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Eat All About It: Port bets food pod will put Osprey Pointe on map

Eat All About It: Port bets on food trucks at a Osprey Pointe

Eat All About It: Port bets on food trucks at Osprey Pointe
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Eat All About It: Port bets on food trucks at Osprey Pointe

The Port of Pasco’s newest food truck outlet launched this week surrounded by a sea of crushed concrete in a parking lot.

The Food Pointe opened with two newcomers to the food truck business amid the remains of the foundation of a building that once stood in the 900 block of East Ainsworth Street. It’s between the port’s offices and the Columbia River.

There’s method in the parking lot madness, said Gary Ballew, the port’s director of economic development and marketing.

The location caters to an east Pasco clientele: port tenants, passersby and most notably, the truckers driving along Highway 397, aka Ainsworth.

The oversized parking lot gives the big rigs room to park and turn around. The strategy paid off Monday when the location debuted. One of the first visitors was a driver with a wrecker hauling several cars.

The port spent about $15,000 to ready the site for its experiment in bringing lunch to workers in east Pasco. Ballew said the port wants to draw more attention to Osprey Pointe and, by extension, market it to potential development. It regularly holds events like “date night at the pointe” and an eclipse viewing party.

Despite its picturesque location on a levee-free stretch of the Columbia, success remains elusive. Business has shown little interest in building at Osprey Pointe.

The Food Pointe is a step toward bringing amenities to a neighborhood that offers few lunch options for the 300 to 400 employees who work for the 100 port tenants in the area. Ballew said he personally brings lunch to work or drives to Court Street if he has time.

Food trucks, he said, could be a bridge to bringing permanent restaurants in the area.

The port collaborated with Marilou Shea, the godmother of the Tri-City food truck industry, to recruit vendors to the location, or “pod”. Shea, who runs the food truck academy and hospitality program at Columbia Basin College, is coordinating a rotating cast of food trucks.

“It’s not Food Truck Friday,” she said, referring to the summertime food truck gathering in downtown Pasco. “It’s a completely different demographic.”

She is keeping the number of vendors low to help participants be profitable.

If there is enough business, The Food Pointe will operate during the winter.

To that end, the port will install a structure to shelter diners. It’s a structure Tri-City travelers love to hate — the “luggage tent” that once housed the baggage claim area while the port modernized the Tri-Cities Airport.

Residents might have been embarrassed to collect luggage from a tent, but Shea said the structure will provide a comfortable spot to eat out of the elements.

Shea recruited Swampy’s BBQ Sauce & Eatery and Rex’s Top Shelf to do the honors in the first week. Food truck vendors interested in being added to the schedule can contact her at Marilous509@outlook.com.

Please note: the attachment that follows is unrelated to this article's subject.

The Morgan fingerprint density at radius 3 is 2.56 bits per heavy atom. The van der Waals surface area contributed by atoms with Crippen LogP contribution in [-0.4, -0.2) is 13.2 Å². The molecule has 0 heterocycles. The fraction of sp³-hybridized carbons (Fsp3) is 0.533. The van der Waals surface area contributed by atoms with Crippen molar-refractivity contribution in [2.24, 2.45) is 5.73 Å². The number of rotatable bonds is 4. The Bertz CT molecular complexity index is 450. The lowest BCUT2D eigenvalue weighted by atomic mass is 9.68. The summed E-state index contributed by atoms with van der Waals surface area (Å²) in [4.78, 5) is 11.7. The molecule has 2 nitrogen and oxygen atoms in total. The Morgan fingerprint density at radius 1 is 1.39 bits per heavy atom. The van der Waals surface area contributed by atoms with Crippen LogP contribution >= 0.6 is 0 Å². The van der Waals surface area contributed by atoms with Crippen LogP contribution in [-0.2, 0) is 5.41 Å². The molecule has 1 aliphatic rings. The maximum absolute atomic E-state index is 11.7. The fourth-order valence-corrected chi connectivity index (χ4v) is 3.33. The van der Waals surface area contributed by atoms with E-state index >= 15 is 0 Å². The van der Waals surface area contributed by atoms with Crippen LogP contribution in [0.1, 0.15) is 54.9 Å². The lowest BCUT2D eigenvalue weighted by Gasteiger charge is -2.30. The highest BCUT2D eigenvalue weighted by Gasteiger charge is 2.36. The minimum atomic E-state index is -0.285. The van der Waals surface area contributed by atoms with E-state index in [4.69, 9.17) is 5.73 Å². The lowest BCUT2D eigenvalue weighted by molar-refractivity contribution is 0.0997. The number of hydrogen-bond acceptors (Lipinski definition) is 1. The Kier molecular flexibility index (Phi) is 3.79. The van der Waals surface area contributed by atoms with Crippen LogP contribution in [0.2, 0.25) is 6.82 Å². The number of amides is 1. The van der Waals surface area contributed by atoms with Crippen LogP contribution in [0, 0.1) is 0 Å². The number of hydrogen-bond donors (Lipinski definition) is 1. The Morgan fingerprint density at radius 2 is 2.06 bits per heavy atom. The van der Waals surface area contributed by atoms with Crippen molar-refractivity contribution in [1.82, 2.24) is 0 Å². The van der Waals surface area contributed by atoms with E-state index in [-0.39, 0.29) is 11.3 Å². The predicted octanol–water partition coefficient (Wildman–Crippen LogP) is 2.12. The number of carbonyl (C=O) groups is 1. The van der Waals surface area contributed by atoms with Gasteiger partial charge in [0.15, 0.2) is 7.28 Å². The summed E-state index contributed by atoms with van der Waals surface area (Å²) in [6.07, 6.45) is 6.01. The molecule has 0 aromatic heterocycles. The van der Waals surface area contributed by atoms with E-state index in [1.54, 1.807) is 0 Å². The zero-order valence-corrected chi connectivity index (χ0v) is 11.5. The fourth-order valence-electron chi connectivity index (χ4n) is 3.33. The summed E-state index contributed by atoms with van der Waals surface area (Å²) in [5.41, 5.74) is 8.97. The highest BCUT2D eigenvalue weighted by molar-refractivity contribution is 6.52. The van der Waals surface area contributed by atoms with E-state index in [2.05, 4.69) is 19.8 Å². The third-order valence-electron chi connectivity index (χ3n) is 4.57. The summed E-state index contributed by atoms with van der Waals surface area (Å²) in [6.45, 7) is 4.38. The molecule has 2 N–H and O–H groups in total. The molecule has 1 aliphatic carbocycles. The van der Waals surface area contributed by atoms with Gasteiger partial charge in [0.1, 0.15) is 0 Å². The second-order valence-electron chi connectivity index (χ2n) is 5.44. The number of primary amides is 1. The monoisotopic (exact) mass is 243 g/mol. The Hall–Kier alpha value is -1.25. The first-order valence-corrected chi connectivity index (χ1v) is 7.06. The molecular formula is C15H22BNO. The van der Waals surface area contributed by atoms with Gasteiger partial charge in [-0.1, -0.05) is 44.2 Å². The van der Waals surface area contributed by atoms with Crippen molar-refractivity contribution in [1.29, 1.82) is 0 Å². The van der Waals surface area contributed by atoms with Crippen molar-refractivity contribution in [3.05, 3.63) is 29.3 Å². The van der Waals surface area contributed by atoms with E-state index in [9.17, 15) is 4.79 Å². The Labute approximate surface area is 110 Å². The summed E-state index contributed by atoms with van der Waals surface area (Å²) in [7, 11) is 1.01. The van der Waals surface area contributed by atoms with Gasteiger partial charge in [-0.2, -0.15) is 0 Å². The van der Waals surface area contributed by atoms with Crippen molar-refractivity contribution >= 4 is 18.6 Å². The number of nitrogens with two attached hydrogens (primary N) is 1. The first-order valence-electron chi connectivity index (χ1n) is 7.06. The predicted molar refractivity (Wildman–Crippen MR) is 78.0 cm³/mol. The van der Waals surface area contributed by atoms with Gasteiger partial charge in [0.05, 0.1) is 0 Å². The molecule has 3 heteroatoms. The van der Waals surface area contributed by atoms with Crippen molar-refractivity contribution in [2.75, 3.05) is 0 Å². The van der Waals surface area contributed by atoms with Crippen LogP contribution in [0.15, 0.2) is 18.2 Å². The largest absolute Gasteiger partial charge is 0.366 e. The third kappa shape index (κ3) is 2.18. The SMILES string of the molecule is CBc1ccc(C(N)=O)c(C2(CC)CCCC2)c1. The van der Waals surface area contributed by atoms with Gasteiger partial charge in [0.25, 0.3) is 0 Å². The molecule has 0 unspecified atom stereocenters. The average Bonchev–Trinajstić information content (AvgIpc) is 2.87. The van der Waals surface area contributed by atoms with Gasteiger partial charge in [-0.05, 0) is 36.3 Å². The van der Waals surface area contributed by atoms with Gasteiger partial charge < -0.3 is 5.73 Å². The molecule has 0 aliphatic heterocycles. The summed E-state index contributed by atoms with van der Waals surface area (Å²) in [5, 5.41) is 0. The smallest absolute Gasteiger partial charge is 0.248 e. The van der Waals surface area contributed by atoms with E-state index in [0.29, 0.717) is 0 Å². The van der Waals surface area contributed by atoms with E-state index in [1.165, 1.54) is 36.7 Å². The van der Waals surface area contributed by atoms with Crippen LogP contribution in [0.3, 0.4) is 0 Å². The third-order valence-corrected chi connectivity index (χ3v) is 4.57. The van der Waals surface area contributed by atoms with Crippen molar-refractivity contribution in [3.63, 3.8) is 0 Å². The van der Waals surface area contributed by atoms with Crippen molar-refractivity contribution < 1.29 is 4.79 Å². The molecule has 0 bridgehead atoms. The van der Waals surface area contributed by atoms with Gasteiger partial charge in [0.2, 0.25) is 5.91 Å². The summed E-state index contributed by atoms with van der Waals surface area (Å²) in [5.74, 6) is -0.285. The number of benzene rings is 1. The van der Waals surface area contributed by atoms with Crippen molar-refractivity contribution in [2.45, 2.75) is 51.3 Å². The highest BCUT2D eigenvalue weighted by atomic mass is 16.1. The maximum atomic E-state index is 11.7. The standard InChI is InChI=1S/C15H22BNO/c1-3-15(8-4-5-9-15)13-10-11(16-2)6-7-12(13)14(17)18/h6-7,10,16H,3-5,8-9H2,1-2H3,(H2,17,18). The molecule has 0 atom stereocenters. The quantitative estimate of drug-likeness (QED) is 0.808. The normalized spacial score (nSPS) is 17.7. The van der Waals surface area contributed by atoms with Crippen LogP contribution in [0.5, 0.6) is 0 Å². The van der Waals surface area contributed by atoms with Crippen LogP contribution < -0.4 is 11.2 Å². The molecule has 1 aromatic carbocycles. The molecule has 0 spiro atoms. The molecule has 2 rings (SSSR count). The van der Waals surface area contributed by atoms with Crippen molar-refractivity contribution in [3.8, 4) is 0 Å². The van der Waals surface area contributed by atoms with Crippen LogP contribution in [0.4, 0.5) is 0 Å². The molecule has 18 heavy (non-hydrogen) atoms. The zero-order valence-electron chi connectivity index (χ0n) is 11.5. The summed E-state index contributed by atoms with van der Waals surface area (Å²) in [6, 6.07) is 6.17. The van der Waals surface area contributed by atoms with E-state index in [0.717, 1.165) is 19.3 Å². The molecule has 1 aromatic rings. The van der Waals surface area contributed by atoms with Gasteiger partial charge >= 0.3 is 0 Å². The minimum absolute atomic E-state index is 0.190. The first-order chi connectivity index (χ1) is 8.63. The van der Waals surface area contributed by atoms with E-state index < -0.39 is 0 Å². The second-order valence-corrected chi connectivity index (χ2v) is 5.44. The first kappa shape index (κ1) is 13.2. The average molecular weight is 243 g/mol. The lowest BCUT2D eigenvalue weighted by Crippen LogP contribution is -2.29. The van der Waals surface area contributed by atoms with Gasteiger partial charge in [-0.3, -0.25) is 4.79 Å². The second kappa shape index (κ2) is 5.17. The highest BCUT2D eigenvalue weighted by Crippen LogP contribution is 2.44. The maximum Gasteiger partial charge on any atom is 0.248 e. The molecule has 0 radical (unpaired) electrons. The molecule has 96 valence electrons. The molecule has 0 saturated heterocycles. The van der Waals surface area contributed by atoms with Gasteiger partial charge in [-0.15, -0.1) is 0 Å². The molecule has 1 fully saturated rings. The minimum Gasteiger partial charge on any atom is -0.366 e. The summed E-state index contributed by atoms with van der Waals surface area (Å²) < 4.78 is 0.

Swampy’s and Rex’s are newcomers to the local food struck scene.

Rex’s Top Shelf

Unfortunately, a pickle jar catastrophe kept owner Rex Richmond from operating Monday. Richmond explained that a large jar of pickles crashed inside the truck as he turned into the site.

The jar shattered, sending briny water into an outlet and shorting the electrical system.

After stashing the food he had prepared for the day food in working refrigerators, he came back to lend moral support and gamely ordered lunch from his would-be competitor, which he pronounced excellent.

Richmond is a restaurant industry vet who spent 17 years at Meadow Spring County Club. Contemplating a cross-state move, he left his job and sold his house.

When he realized he’d rather work for himself, he purchased the truck. He launched Rex’s in August and was a staple at downtown Pasco’s Food Truck Friday until it ended in September.

Richmond signed up for The Food Pointe to support Shea. More importantly, he’s betting it will be good for business.

“There’s people down here.”

Swampy’s BBQ Sauce & Eatery

Ron Swanby co-owns Swampy’s with his wife, Christina. Swampy’s is a local catering business with a line of BBQ sauces. Now it’s a food truck too.

Swanby called it a natural extension of his business. He’d taught operations courses for would-be food truck operators at the Pasco Specialty Kitchen and wanted to become an operator himself.

When he gave up his haircutting business last year, he needed something to replace the income. He purchased the truck in Portland and equipped it to serve as a standalone truck and to augment catering work.

For his first day, he served Smokin’s Cubans and BBQ chicken quarters.

The Food Point will operate from 10 a.m. to 2 p.m. Mondays to Thursdays at 904 Ainsworth Ave.

Paint Nite at P.F. Chang’s

P.F. Chang’s at Columbia Center Mall hosts Paint Nite from 6 to 8 p.m. Oct. 20. The event is a fund raiser for the Susan G. Komen Foundation for breast cancer research. Tickets are $45, which includes painting supplies and a signature cocktail. Appetizers and drinks will be available for purchase. Visit bit.ly/PFChangsPaintNite for details.

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Wendy Culverwell: 509-582-1514, @WendyCulverwell

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